One step closer to free speech being closed online

It’s being reported this morning that the Australian Government has now added wikileaks to their list of ‘blacklisted’ sites.

A grab from Techradar and the SMH is below:

“One of the newest additions to Australia’s ‘blacklisted hyperlinks’ list is Wikileaks; the website that publishes anonymous submissions of sensitive info on everything from corporations, religion and governments.

The blacklisting of certain pages of the site has come about after Wikileaks posted a list of websites at the tail end of 2008 that comprised the ‘secret internet censorship’ list for Denmark. On this list were over 3,500 sites that were censored or banned in the country.

Disturbing picture

While Australia’s list of blacklisted sites currently stands at 1,370, the Sydney Morning Herald is reporting that that list could increase to around 10,000 sites – most of which are of illegal pornographic content, but could also includes sites that house incendiary political discussions.

“The Government is embarking on a deeply unpopular and troubling experiment to fine-tune its ability to censor the internet,” said communications spokesman Senator Scott Ludlam of Australian opposition party Greens.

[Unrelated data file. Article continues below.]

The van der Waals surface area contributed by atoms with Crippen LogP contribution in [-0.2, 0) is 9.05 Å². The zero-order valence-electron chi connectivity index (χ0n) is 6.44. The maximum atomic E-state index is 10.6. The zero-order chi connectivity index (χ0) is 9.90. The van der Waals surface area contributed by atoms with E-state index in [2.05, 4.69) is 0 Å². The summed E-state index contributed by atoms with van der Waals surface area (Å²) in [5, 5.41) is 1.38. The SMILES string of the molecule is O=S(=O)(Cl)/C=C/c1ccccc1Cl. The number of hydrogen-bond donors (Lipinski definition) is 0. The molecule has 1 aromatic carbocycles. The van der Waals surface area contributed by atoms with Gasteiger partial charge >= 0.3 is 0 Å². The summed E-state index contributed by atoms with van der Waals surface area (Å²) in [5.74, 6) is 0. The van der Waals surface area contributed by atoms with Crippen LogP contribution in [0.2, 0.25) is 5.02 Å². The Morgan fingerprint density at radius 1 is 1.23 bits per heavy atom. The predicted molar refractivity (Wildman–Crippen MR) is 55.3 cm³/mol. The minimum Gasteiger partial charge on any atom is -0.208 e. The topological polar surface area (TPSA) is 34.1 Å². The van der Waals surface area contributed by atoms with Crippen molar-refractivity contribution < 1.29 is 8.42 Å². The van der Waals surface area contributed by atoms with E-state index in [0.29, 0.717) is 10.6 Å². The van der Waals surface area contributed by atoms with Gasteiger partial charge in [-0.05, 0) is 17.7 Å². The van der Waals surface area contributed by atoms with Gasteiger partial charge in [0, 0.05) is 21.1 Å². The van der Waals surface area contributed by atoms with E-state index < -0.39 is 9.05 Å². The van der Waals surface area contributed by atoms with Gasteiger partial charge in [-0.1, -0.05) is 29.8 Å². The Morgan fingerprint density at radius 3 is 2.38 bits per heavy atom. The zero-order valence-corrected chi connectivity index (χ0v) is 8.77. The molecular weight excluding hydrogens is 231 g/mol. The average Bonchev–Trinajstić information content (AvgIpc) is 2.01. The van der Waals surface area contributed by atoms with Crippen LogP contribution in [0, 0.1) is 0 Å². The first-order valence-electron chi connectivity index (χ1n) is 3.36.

“If you consider this kind of net censorship in the context of Australia’s anti-terror laws, it paints a disturbing picture indeed.”

On its website, Wikileaks, which leaked the news that the government had banned it for leaking information, simply said: “The first rule of censorship is that you cannot talk about censorship.”

Currently, it is not illegal for internet users in Australia to click on the sites found on the web blacklist. The people targeted by the Australian Communications and Media Authority (ACMA) are webmasters linking out to the sites that the government have flagged up as inappropriate.

This could all change, however, if a mandatory internet filtering censorship scheme is implemented – something that is being debated at the moment.”

I’ve asked the question “why is the Rudd government persisting with the clean feed” before today but this new development is now elevating and highlighting the dangers of over governance online.

Again I will say that I accept that there are situations where control does need to be exercised, heinous and violent crimes etc, but really – wikileaks?

When it is done, seemingly, completely at random with little explanation, other than that one page has some offending material on it, then we need to stop and look around and ask the question ‘is this appropriate?’

Some may argue that the governments reasoning is valid in this instance, I think the vast majority of the the population is anti-child pornography me included naturally, but what I’m asking is what’s the next site to be banned? and for what reason? what is the justification?

What if, for example, it was a forum site that had one page out of 10, or out of 1,000,000 that had a strongly worded but ultimately empty anti-government remark about it? Would that get banned?

Ultimately the real confusion comes from not knowing what the tangibles are: Who makes the decision if websites gets banned, for how long and on what grounds?

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